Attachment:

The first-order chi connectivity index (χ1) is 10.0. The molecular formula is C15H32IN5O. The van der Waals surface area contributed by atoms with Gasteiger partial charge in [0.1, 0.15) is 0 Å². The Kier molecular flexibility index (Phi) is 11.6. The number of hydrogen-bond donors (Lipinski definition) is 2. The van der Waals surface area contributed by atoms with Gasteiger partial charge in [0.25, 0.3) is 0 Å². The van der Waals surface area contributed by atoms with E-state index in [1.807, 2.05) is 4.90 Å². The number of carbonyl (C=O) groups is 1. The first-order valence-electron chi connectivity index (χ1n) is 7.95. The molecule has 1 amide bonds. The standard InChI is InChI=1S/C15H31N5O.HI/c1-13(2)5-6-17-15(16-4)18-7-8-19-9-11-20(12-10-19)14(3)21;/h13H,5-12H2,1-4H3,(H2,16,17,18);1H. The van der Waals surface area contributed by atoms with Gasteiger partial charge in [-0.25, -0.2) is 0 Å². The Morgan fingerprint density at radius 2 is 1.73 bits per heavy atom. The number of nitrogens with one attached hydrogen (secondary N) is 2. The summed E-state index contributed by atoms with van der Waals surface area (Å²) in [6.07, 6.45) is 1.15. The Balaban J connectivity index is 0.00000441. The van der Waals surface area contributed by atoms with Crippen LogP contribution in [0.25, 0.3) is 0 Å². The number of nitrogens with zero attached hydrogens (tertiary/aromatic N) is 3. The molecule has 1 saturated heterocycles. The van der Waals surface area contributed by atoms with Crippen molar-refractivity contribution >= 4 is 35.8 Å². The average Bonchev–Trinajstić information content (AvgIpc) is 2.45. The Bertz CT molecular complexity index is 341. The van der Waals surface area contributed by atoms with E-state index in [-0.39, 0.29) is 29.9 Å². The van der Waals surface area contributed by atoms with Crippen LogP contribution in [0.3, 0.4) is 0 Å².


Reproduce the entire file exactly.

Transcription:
The first-order chi connectivity index (χ1) is 10.0. The molecular formula is C15H32IN5O. The van der Waals surface area contributed by atoms with Gasteiger partial charge in [0.1, 0.15) is 0 Å². The Kier molecular flexibility index (Phi) is 11.6. The number of hydrogen-bond donors (Lipinski definition) is 2. The van der Waals surface area contributed by atoms with Gasteiger partial charge in [0.25, 0.3) is 0 Å². The van der Waals surface area contributed by atoms with E-state index in [1.807, 2.05) is 4.90 Å². The number of carbonyl (C=O) groups is 1. The first-order valence-electron chi connectivity index (χ1n) is 7.95. The molecule has 1 amide bonds. The standard InChI is InChI=1S/C15H31N5O.HI/c1-13(2)5-6-17-15(16-4)18-7-8-19-9-11-20(12-10-19)14(3)21;/h13H,5-12H2,1-4H3,(H2,16,17,18);1H. The van der Waals surface area contributed by atoms with Gasteiger partial charge in [-0.25, -0.2) is 0 Å². The Morgan fingerprint density at radius 2 is 1.73 bits per heavy atom. The number of nitrogens with one attached hydrogen (secondary N) is 2. The summed E-state index contributed by atoms with van der Waals surface area (Å²) in [6.07, 6.45) is 1.15. The Balaban J connectivity index is 0.00000441. The van der Waals surface area contributed by atoms with Crippen LogP contribution in [0.25, 0.3) is 0 Å². The number of nitrogens with zero attached hydrogens (tertiary/aromatic N) is 3. The molecule has 1 saturated heterocycles. The van der Waals surface area contributed by atoms with Crippen molar-refractivity contribution >= 4 is 35.8 Å². The average Bonchev–Trinajstić information content (AvgIpc) is 2.45. The Bertz CT molecular complexity index is 341. The van der Waals surface area contributed by atoms with E-state index in [-0.39, 0.29) is 29.9 Å². The van der Waals surface area contributed by atoms with Crippen LogP contribution in [0.3, 0.4) is 0 Å².